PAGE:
CentOS 6.6 and MySQL 5.6

By default, CentOS 6.6 will come with MySQL 5.1 packages. After MySQL upgrade to version 5.6, some old good working SQL inserts start to cause errors. The error message was “data too long” which was a bit strange.

First, let’s look isolated SQL insert with error output:

mysql> insert into my_table(mt_employee, mt_ip, mt_agent)
values (123, '', 'Mozilla/5.0 (X11; Linux x86_64) AppleWebKit/537.36 (KHTML, like Gecko) Chrome/41.0.2272.89 Safari/537.36')

1406: Data too long for column 'mt_agent' at row 1

Table structure was intact before and after MySQL upgrade.

CREATE TABLE `my_table` (
  `mt_id` int(11) NOT NULL auto_increment,
  `mt_employee` varchar(5) character set latin2 collate latin2_bin NOT NULL,
  `mt_ip` varchar(20) collate latin2_croatian_ci NOT NULL,
  `mt_agent` varchar(50) collate latin2_croatian_ci NOT NULL,
  `mt_now` timestamp NOT NULL default CURRENT_TIMESTAMP,
  PRIMARY KEY (`mt_id`)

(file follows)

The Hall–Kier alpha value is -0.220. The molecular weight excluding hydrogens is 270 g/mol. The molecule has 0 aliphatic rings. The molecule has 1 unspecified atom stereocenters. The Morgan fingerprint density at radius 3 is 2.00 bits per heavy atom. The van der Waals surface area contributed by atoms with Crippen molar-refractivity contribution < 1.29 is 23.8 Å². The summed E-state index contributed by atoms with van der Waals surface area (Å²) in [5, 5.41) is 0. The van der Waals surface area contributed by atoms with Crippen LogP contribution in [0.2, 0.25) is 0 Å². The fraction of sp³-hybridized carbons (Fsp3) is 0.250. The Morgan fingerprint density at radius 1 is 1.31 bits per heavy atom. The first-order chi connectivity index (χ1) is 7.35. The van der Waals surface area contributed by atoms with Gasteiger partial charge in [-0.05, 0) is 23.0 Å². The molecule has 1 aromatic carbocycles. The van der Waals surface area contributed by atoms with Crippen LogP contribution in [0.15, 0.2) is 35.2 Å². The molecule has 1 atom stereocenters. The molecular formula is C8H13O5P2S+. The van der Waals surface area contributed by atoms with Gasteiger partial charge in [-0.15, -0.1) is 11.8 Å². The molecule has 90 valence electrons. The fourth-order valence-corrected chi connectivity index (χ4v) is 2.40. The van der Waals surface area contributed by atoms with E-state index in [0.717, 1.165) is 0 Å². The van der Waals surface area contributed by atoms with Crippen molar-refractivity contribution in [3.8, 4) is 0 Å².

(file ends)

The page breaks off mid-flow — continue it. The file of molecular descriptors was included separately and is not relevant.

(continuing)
Yes, value of “mt_agent” is longer than varchar length but expected behaviour was to truncate surplus and execute insert. That was how MySQL 5.1 manage similar SQL inserts without throwing an error. Change in version 5.6 is STRICT_TRANS_TABLES set as default SQL mode and that causes error instead of implicit data truncate. In MySQL documentation all SQL modes are named and described:


With the following SQL select it’s possible to check SQL_MODE system variable of the MySQL server:

mysql> SELECT @@sql_mode;
| @@sql_mode                                 |
1 row in set (0.00 sec)

The solution for CentOS 6.6 is to disable STRICT_TRANS_TABLES in the /etc/my.cnf configuration file. Here is how “sql_mode” settings looks in CentOS:

# Recommended in standard MySQL setup

So, just delete STRICT_TRANS_TABLES save my.cnf and restart MySQL server. This will force MySQL 5.6 to behave like it was in version 5.1 and “data too long” errors will be gone.

# Recommended in standard MySQL setup

At the end, I would consider to disable this default SQL strict mode and instead try to fix application. I would consider disabling default SQL strict mode and instead try to fix application. This kind of approach will have greater benefit in application stability and resolving some implicit actions of MySQL server executed in the background.

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